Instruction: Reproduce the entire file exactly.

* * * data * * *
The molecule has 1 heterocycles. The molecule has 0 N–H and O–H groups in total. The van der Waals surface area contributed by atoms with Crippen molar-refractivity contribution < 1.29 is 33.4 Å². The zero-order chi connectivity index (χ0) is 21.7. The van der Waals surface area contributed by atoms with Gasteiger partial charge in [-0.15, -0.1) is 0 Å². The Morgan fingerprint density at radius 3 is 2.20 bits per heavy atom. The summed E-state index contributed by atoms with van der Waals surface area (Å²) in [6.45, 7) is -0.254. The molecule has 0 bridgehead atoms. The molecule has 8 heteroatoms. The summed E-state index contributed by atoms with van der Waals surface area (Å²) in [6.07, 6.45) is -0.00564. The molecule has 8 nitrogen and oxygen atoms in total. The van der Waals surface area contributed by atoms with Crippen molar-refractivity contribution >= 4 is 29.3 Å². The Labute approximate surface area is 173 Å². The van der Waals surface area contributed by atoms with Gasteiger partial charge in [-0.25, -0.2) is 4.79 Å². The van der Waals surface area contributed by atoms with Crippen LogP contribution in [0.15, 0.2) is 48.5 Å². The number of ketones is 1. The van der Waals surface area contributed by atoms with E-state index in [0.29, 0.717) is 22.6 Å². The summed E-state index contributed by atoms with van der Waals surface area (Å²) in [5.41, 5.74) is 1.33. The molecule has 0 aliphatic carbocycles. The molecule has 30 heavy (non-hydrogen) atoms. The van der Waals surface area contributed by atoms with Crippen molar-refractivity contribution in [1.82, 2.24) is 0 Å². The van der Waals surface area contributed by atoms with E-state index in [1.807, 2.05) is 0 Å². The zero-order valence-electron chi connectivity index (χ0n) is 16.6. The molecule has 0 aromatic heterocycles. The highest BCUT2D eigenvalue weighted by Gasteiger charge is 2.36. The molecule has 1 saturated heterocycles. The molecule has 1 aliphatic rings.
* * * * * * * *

The molecule has 1 heterocycles. The molecule has 0 N–H and O–H groups in total. The van der Waals surface area contributed by atoms with Crippen molar-refractivity contribution < 1.29 is 33.4 Å². The zero-order chi connectivity index (χ0) is 21.7. The van der Waals surface area contributed by atoms with Gasteiger partial charge in [-0.15, -0.1) is 0 Å². The Morgan fingerprint density at radius 3 is 2.20 bits per heavy atom. The summed E-state index contributed by atoms with van der Waals surface area (Å²) in [6.45, 7) is -0.254. The molecule has 0 bridgehead atoms. The molecule has 8 heteroatoms. The summed E-state index contributed by atoms with van der Waals surface area (Å²) in [6.07, 6.45) is -0.00564. The molecule has 8 nitrogen and oxygen atoms in total. The van der Waals surface area contributed by atoms with Crippen molar-refractivity contribution >= 4 is 29.3 Å². The Labute approximate surface area is 173 Å². The van der Waals surface area contributed by atoms with Gasteiger partial charge in [-0.25, -0.2) is 4.79 Å². The van der Waals surface area contributed by atoms with Crippen LogP contribution in [0.15, 0.2) is 48.5 Å². The number of ketones is 1. The van der Waals surface area contributed by atoms with E-state index in [0.29, 0.717) is 22.6 Å². The summed E-state index contributed by atoms with van der Waals surface area (Å²) in [5.41, 5.74) is 1.33. The molecule has 0 aliphatic carbocycles. The molecule has 30 heavy (non-hydrogen) atoms. The van der Waals surface area contributed by atoms with Crippen molar-refractivity contribution in [1.82, 2.24) is 0 Å². The van der Waals surface area contributed by atoms with E-state index in [1.807, 2.05) is 0 Å². The zero-order valence-electron chi connectivity index (χ0n) is 16.6. The molecule has 0 aromatic heterocycles. The highest BCUT2D eigenvalue weighted by Gasteiger charge is 2.36. The molecule has 1 saturated heterocycles. The molecule has 1 aliphatic rings.